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Tip 1672 Printable Monobook Previous Next

created March 29, 2011 · complexity basic · author Giotti · version 7.0


This tip explains how to search for a path of the form /abc/def/ghi/ without needing to manually escape each slash (using the normal / command would require the example path to be entered as \/abc\/def\/ghi\/). In addition, a command is shown to allow searching for text while treating all special search characters as just text (so you can easily search for text like a*b or ^ab without needing to enter a\*b or \^ab).

Reverse searchingEdit

If searching backwards with "?", any slashes in the pattern need not be escaped. After searching backwards, you can press n to continue searching in the same direction (backwards), or N to search in the reverse direction (forwards). Or, you can search forwards with / and no pattern, which will use the previous pattern:

?/abc/def/ghi/
/

Now, pressing n will search forwards for the next occurrence, and N will search backwards.

Searching for slash as normal textEdit

The following alternative commands allow searching for text which includes a slash, with no need to escape each slash in the command. Other special characters have their usual meaning (for example, the pattern ^abc finds abc, but only at the start of a line).

Place the following in your vimrc:

command! -nargs=1 Ss let @/ = <q-args>

to define a new command Ss which allows easy searching for text which includes slashes. For example:

:Ss /abc/def/ghi/ Set search register (@/) to '/abc/def/ghi/'.
n Search for next occurrence of text in search register.

This alternative sets the search register and enables search highlighting so hits are immediately visible:

command! -nargs=1 Ss let @/ = <q-args>|set hlsearch

This alternative sets the search register and searches for that text:

command! -nargs=1 Ss let @/ = escape(<q-args>, '/')|normal! /<C-R>/<CR>

In the last example, <C-R>/ represents Ctrl-R then / which enters the value of the search register into the search command (the first /). The escape() function is required to prefix any slashes with a backslash because the text is used in a / command (where a search pattern is terminated by an unescaped slash). Since the command performs an actual search, the pattern is placed in the search history.

Searching for all characters as normal textEdit

Place the following in your vimrc:

command! -nargs=1 SS let @/ = '\V'.escape(<q-args>, '\')

to define a new command SS which allows easy searching for text which includes characters that normally have a special meaning in a search pattern. For example:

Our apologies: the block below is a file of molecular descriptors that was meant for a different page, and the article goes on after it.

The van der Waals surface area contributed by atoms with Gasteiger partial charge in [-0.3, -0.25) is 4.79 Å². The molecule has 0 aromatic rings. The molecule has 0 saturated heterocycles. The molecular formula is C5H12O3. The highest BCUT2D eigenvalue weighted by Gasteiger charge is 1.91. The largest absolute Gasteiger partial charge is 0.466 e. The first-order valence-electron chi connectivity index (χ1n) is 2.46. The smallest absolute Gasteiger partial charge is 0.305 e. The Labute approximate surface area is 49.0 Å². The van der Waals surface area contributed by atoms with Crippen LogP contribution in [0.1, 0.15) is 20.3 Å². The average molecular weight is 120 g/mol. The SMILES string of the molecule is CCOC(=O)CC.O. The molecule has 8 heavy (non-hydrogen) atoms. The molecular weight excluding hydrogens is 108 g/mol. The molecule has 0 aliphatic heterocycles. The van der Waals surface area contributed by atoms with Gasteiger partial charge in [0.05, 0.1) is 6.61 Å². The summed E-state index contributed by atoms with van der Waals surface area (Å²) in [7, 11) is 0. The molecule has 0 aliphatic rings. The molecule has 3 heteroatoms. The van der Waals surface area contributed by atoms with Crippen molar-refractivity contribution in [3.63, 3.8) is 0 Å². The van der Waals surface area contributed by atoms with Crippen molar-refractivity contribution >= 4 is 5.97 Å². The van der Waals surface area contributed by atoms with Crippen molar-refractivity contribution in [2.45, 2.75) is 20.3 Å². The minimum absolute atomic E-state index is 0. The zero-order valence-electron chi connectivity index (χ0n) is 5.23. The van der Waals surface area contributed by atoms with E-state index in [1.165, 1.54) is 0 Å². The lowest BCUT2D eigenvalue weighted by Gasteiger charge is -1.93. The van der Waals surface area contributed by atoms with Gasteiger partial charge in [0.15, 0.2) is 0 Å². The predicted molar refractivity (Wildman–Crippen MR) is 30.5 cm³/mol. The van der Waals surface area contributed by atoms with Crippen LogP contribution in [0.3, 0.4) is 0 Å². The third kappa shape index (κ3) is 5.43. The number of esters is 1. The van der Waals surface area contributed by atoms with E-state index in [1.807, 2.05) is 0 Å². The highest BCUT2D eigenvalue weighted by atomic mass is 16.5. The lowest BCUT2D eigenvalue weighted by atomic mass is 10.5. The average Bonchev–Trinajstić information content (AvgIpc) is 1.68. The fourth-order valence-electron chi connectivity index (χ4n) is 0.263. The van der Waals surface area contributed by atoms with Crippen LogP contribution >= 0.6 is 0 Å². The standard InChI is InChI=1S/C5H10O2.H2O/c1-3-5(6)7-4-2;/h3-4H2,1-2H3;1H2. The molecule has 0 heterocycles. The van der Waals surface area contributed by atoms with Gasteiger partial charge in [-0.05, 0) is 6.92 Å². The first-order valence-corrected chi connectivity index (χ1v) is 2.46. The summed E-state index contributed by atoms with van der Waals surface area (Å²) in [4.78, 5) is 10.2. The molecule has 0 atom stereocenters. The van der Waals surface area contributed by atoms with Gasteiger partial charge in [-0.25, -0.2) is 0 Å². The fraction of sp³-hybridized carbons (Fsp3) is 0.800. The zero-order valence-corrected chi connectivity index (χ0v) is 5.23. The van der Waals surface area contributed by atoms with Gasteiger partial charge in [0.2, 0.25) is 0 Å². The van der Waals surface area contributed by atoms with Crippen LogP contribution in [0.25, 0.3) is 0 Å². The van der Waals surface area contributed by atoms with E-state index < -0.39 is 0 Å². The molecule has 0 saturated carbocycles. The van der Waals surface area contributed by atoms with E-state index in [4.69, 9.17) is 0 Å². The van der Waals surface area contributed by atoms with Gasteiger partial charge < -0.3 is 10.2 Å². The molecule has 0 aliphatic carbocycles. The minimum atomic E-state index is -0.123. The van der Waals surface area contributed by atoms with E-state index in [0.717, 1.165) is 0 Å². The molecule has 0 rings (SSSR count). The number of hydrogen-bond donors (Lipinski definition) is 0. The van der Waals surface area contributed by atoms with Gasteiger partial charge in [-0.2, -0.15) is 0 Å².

:SS ^abc/def\[ghi\]x*y Set search register to '\V^abc/def\\[ghi\\]x*y'.
n Search for next occurrence (will find the exact text entered).

This alternative sets the search register and enables search highlighting so hits are immediately visible:

command! -nargs=1 SS let @/ = '\V'.escape(<q-args>, '\')|set hlsearch

This alternative sets the search register and searches for that text:

command! -nargs=1 SS let @/ = '\V'.escape(<q-args>, '/\')|normal! /<C-R>/<CR>

For example, with the last alternative, the command :SS ^abc/def\[ghi\] would find text ^abc/def\[ghi\] (the same text that was entered).

Manually assigning the searchEdit

If you have copied a path like /abc/def/ghi/ into the clipboard, you can search for that text with these commands:

:let @/=@+ Set search register to value from clipboard (@+).
n Search for next occurrence.

If the path has been copied into the default yank register, use this:

:let @/=@@ Set search register to value from yank register (@@).
n Search for next occurrence.

Or, just set the text directly:

:let @/='/abc/def/ghi/' Set search register to specified text.
n Search for next occurrence.

Substituting with alternative delimitersEdit

The :substitute command accepts any punctuation character to delimit the search pattern, not just /. For example, assuming the path being searched for does not contain a comma, the following command could be entered:

:s,/abc/def/ghi/,,en

The e flag means no error is reported if the pattern is not found in the current line, and n means the pattern is counten with no change occurring. After entering the command, press n to search forwards or N to search backwards.

See alsoEdit

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